From: The Post-Standard, at Syracuse.com, by Dave Tobin, Feb 6, 2011
If you feel like you’re being watched while floating in a canoe or driving along some lonely road in the Adirondacks this summer, you might be right.
In June, the New York Air National Guard’s 174th Fighter Wing in Syracuse plans to begin regular unmanned surveillance flights from Fort Drum over the Adirondacks.
The training mission of the drones, called Reapers, will mark the first ongoing flights east of the Mississippi with aircraft that don’t have people in them.
The 174th’s New York flights will train pilots (who remotely fly the planes) and sensor operators (who monitor video shot from the plane). The Reapers, or MQ-9s, will be controlled from a station at Hancock Airfield, the same place from which the 174th is flying Reapers over Afghanistan.
The New York flights will not be armed and should be undetectable by those on the ground.
The new training mission shows the Syracuse air guard unit’s prominence in the growing role of unmanned military aircraft. It also hints at the looming issues of civil liberties and air safety that come with government surveillance by unmanned aircraft over American soil.
MQ-9 Reaper Video Courtesy of U.S. Customs and Border Protection The MQ-9, or Reaper drone, is an unmanned aerial vehicle that the 174th Fighter Wing of the New York Air National Guard plans to begin flying from Syracuse in training missions over a portion of the Adirondacks this summer. For the past year the airwing has been flying Reapers from Syracuse over Afghanistan. U.S. Customs and Border Protection already flies the MQ-9 along U.S. land borders. The drone can stay in the air up to 20 hours. It has highly sensitive optical, infrared and synthetic aperture radar sensors that can see in great detail from miles away. Video courtesy of U.S. Customs and Border Protection. Watch video
U.S. Customs and Border Protection flew an unarmed MQ-9 over northern New York for 30 days of testing during the summer of 2009. That craft launched from Fort Drum and was operated from North Dakota and Arizona.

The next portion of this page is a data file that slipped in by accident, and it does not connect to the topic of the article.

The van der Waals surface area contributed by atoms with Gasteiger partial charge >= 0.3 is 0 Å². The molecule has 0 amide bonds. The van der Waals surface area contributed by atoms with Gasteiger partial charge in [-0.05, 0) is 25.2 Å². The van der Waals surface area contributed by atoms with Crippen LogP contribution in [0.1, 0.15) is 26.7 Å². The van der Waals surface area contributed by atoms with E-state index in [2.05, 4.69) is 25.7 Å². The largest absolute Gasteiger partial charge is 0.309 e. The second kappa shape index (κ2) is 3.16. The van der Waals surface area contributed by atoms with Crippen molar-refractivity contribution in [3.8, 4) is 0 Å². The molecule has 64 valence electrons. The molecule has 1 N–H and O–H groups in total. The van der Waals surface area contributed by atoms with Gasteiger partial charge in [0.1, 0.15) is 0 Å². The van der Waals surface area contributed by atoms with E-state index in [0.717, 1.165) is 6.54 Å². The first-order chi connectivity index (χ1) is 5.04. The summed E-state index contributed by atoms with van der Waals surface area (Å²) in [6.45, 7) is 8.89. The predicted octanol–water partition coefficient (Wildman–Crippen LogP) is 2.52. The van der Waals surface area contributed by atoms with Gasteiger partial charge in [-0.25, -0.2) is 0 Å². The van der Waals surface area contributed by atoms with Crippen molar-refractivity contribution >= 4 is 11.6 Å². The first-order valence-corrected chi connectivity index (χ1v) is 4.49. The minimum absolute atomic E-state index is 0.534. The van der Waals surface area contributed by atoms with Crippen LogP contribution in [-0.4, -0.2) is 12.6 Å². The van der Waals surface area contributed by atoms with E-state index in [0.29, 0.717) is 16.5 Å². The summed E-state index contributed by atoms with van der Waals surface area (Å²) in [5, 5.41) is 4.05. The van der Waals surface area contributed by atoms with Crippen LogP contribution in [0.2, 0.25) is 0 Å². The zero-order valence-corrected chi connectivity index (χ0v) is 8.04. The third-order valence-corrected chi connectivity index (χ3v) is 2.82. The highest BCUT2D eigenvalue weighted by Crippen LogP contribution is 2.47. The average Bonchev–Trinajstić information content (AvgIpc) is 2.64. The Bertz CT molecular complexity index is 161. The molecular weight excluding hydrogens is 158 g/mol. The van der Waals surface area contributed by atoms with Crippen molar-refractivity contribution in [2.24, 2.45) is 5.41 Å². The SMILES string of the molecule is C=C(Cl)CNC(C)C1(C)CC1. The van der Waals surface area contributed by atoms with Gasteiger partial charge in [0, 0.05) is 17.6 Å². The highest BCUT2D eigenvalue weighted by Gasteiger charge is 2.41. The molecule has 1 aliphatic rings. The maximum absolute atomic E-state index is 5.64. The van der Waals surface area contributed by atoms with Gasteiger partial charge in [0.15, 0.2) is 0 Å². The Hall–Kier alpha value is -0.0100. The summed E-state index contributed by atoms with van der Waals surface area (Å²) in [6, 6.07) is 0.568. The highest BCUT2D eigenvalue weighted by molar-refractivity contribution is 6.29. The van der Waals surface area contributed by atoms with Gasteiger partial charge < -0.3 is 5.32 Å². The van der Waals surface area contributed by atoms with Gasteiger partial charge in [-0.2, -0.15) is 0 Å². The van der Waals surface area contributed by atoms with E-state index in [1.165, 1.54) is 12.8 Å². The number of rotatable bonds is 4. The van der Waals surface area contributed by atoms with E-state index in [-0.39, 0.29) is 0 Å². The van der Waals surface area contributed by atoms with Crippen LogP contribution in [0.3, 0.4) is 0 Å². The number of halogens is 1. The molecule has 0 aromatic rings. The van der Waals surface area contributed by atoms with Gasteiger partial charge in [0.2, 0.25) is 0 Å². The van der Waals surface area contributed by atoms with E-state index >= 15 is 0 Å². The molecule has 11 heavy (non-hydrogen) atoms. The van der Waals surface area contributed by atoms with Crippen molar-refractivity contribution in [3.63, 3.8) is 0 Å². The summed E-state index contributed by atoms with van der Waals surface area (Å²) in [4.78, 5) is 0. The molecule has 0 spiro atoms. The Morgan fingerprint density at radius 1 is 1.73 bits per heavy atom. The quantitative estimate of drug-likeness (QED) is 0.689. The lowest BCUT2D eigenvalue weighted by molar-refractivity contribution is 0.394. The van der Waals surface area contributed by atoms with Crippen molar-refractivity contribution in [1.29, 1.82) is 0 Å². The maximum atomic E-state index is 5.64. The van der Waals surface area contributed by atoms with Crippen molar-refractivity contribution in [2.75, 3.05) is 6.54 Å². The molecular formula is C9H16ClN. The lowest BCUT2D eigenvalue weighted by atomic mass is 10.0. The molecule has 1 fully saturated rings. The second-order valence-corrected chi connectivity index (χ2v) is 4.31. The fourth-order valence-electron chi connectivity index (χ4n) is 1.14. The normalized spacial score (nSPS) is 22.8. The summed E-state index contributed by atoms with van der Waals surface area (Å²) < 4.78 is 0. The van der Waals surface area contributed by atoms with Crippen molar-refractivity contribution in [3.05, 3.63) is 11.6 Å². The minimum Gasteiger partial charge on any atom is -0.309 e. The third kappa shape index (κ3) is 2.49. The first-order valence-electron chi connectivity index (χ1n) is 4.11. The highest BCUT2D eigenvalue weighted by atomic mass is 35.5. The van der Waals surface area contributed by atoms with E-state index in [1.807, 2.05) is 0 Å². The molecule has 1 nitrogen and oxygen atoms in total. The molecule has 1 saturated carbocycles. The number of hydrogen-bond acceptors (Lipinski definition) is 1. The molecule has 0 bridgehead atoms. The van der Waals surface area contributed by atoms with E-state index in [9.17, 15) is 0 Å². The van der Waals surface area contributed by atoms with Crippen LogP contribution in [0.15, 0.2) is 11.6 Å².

The agency’s seven MQ-9s regularly fly along the southern U.S. border and the northern U.S. border west of Minnesota. With its highly sensitive cameras and radar, the drone can “see” people crossing a border 20 miles away, said John Priddy, the agency’s director of air operations in Grand Forks, N.D.
The border patrol hopes to regularly fly MQ-9s over northern New York by 2016. When that happens, the agency plans to operate them from North Dakota, Priddy said.
The FAA, which has created an Unmanned Aircraft Program Office, has been cautious about allowing unmanned aircraft flights in unrestricted airspace. There is no reliable technology to help unmanned aircrafts “sense and avoid” other aircraft.
The MQ-9’s accident rate is seven times the general aviation rate, and 353 times the commercial aviation rate, based on a few thousand hours of drone flights by the border patrol.
At a Jan. 13 presentation to the Adirondack Park Agency, Col. Charles “Spider” Dorsey, the 174th Fighter Wing’s vice commander, touted the safety of Air Force MQ-9s. His data, based on about 70,000 flight hours, comes from the military’s experience flying mostly in war zones where there is almost no commercial or civilian traffic.
U.S. Air Force Reapers like this one at Creech Air Force Base, Nev., are capable of carrying both precision-guided bombs and air-to-ground missiles.
The Air Force Reaper’s accident rate is similar to the F-16 fighter jet for the same number of hours flown, Dorsey said. The Air Force and Air National Guard have had 10 major accidents with the Reaper (causing death, permanent disability or the plane’s destruction). Seven were caused by human error, three by aircraft malfunction, he said. Most came during landings.
Once the “sense and avoid” issue is resolved, domestic use of drones is expected to rise rapidly, according to the FAA.
As of Dec. 1, the FAA had issued 273 authorizations to fly at least 72 different types of unmanned aircraft. Some are the size of birds and launched by hand. The Miami Dade police department recently bought a RQ-16 T-hawk drone, which takes off vertically, looks like a small robot and can fly as high as 10,000 feet for more than 40 minutes.